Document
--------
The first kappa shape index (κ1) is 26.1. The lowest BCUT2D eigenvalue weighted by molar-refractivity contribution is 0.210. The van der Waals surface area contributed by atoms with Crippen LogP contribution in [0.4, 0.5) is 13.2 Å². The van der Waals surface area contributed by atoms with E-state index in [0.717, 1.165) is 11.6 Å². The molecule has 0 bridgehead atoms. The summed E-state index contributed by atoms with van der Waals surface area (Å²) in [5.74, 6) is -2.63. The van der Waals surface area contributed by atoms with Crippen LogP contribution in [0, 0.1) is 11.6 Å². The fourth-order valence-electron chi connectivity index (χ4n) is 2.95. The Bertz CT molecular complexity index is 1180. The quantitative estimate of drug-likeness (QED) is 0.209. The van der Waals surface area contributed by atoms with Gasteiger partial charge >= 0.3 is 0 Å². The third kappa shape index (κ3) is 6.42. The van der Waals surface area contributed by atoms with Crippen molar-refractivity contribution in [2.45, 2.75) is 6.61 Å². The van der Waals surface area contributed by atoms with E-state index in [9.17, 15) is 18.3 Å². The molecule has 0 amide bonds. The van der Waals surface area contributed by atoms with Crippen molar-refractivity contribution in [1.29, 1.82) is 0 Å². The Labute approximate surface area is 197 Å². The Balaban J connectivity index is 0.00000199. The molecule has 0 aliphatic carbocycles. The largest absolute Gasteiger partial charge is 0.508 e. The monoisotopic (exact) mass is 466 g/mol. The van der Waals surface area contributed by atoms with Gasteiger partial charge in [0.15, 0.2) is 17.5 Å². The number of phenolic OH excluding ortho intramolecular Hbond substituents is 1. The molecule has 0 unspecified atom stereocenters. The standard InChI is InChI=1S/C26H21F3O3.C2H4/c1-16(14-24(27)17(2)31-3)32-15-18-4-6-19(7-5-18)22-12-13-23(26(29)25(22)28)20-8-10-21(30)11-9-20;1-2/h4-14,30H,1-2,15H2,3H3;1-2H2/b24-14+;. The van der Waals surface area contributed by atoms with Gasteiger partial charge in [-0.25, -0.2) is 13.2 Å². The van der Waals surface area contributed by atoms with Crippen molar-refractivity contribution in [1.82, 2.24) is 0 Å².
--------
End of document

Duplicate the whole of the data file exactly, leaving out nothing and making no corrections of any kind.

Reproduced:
The first kappa shape index (κ1) is 26.1. The lowest BCUT2D eigenvalue weighted by molar-refractivity contribution is 0.210. The van der Waals surface area contributed by atoms with Crippen LogP contribution in [0.4, 0.5) is 13.2 Å². The van der Waals surface area contributed by atoms with E-state index in [0.717, 1.165) is 11.6 Å². The molecule has 0 bridgehead atoms. The summed E-state index contributed by atoms with van der Waals surface area (Å²) in [5.74, 6) is -2.63. The van der Waals surface area contributed by atoms with Crippen LogP contribution in [0, 0.1) is 11.6 Å². The fourth-order valence-electron chi connectivity index (χ4n) is 2.95. The Bertz CT molecular complexity index is 1180. The quantitative estimate of drug-likeness (QED) is 0.209. The van der Waals surface area contributed by atoms with Gasteiger partial charge >= 0.3 is 0 Å². The third kappa shape index (κ3) is 6.42. The van der Waals surface area contributed by atoms with Crippen molar-refractivity contribution in [2.45, 2.75) is 6.61 Å². The van der Waals surface area contributed by atoms with E-state index in [9.17, 15) is 18.3 Å². The molecule has 0 amide bonds. The van der Waals surface area contributed by atoms with Crippen molar-refractivity contribution in [1.29, 1.82) is 0 Å². The Labute approximate surface area is 197 Å². The Balaban J connectivity index is 0.00000199. The molecule has 0 aliphatic carbocycles. The largest absolute Gasteiger partial charge is 0.508 e. The monoisotopic (exact) mass is 466 g/mol. The van der Waals surface area contributed by atoms with Gasteiger partial charge in [0.15, 0.2) is 17.5 Å². The number of phenolic OH excluding ortho intramolecular Hbond substituents is 1. The molecule has 0 unspecified atom stereocenters. The standard InChI is InChI=1S/C26H21F3O3.C2H4/c1-16(14-24(27)17(2)31-3)32-15-18-4-6-19(7-5-18)22-12-13-23(26(29)25(22)28)20-8-10-21(30)11-9-20;1-2/h4-14,30H,1-2,15H2,3H3;1-2H2/b24-14+;. The van der Waals surface area contributed by atoms with Gasteiger partial charge in [-0.25, -0.2) is 13.2 Å². The van der Waals surface area contributed by atoms with Crippen molar-refractivity contribution in [1.82, 2.24) is 0 Å².